Freshwater Future Weekly: December 8, 2023

Make Your Voice Heard: The New Lead and Copper Draft Rule is Out; Give Your Year-End Gift and support NO Lead is Safe; Line 5 Tunnel Granted Permit by Michigan Public Service Commission; Win! Proposed Golf Course on Wisconsin Lakeshore Park Blocked; Elevated Lead Levels Found in Pennsylvania Schools’ Drinking Water
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Make Your Voice Heard: The New Lead and Copper Draft Rule is Out! 

Now open for 60 days of public comment, the U.S. EPA released a new version of the Lead and Copper Rule this week that dictates how drinking water systems prevent and respond to lead in drinking water. The proposed changes include many of the priorities that Freshwater Future has pushed for, including full replacement of all lead and galvanized water lines in 10 years, stronger public communication requirements, and more robust water sampling procedures.

Freshwater Future is dedicated to ensuring that the EPA hears and acts upon the voices of Great Lakes communities that have been deeply impacted by lead poisoning – including Flint, Benton Harbor, and so many other residents. Stay tuned in the coming weeks as we offer opportunities to learn more and submit written or verbal comments to ensure the rule improvements protect public health!

See Freshwater Future’s full statement here.

Give Your Year-End Gift and support NO Lead is Safe!

Your year-end contribution to Freshwater Future is vital in our fight to eliminate lead and other contaminants from our freshwater resources. Your financial gift will go a long way to provide people with more help and information about keeping their families safe and will strengthen and uplift community action on water issues with more tools and resources groups need to implement long-term solutions and protect our Great Lakes water resources. Thank you for caring, sharing, and giving your support toward this critical cause! You can help by clicking here!

Line 5 Tunnel Granted Permit by Michigan Public Service Commission

Last Friday, Michigan utility regulators voted 2-0 with one abstention to grant a key permit for the Line 5 tunnel under the Straits of Mackinac. This decision brings the Canadian oil company a step closer to implementing the controversial project: rerouting a 4-mile section of the petroleum pipeline into a concrete tunnel. The Michigan Public Service Commission deemed the tunnel project the safest option, eliminating the perceived threat of a “catastrophic” oil spill posed by the current pipeline’s vulnerability to ship anchors.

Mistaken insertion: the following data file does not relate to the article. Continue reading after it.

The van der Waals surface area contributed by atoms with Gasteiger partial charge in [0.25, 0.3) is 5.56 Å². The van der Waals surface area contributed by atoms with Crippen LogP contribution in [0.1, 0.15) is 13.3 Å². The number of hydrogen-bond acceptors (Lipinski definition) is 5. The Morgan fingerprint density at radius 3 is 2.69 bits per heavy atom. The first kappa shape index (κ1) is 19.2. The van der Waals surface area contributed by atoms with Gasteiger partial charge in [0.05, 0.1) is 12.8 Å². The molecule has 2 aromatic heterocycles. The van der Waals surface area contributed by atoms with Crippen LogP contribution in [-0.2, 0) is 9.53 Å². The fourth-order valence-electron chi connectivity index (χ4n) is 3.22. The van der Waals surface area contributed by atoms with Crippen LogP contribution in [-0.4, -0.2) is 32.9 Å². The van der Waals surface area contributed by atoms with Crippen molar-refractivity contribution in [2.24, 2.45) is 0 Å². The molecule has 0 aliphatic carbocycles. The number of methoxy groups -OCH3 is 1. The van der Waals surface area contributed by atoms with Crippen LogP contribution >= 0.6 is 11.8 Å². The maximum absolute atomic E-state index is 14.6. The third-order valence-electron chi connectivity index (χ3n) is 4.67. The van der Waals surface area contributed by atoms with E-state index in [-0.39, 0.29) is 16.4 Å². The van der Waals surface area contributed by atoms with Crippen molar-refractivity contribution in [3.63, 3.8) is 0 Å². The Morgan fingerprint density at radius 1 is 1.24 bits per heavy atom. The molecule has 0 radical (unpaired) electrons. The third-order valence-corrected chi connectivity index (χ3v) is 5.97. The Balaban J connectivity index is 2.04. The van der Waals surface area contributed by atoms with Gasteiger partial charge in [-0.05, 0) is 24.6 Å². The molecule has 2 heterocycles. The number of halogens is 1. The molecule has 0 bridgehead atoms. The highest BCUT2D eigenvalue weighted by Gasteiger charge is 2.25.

Freshwater Future’s executive director Jill Ryan said of the ruling “this decision is another example of the state ignoring tribal rights, the health of the Great Lakes, and the seriousness of the climate crisis in favor of corporate interests. This may be a lost battle in the ongoing fight against Line 5, but there are many more to come and we will continue to offer opportunities to use your voice.”

The ruling faces strong opposition from environmental advocates and Indigenous nations, who argue it violates tribal treaty rights, threatens the entire Great Lakes ecosystem, and perpetuates fossil fuel dependency. The project’s estimated completion by 2024 is increasingly unlikely due to ballooning costs, and Enbridge awaits federal permits from the U.S. Army Corps of Engineers, expected in early 2026. We will keep you up to date with opportunities to use your voice.

Win! Proposed Golf Course on Wisconsin Lakeshore Park Blocked

Last week we reported on the advocacy of Freshwater Future grantees Friends of the Black River Forest (FBRF) fighting to block a land swap between the state and a manufacturing company. The swap was proposed to transfer five acres of Kohler-Andrae State Park on the shores of Lake Michigan in Sheboygan, Wisconsin to a company for a luxury golf course. We are so pleased to announce that the great advocacy of the Friends of the Black River Forest has paid off – Wisconsin Court of Appeals, District III, has upheld the reversal of a wetland fill permit for the proposed golf course. 

Mary Faydash, FBRF President, states, “We are ecstatic and appreciate the court’s well-reasoned opinion.  Disrupting wetland systems has far reaching impacts on groundwater, water bodies, hydrology, and habitat. This decision will become a valuable authority for future cases.”  

Elevated Lead Levels Found in Pennsylvania Schools’ Drinking Water

Pennsylvania schools, including Pittsburgh Public Schools, face lead contamination in their drinking water, with tests revealing elevated lead levels in various districts. Despite the EPA action level being 15 parts per billion (10 parts per billion with the new draft Lead and Copper rule), some schools registered results dozens of times higher in specific faucets. Concerns arise as 91% of lead tests across Pennsylvania schools return positive results, prompting calls for stronger regulations and allocating $30 million over three years to eliminate unsafe lead levels in Pennsylvania schools by January 1, 2026. No lead is safe and removing lead pipes and infrastructure is one of the most effective ways to reduce exposure.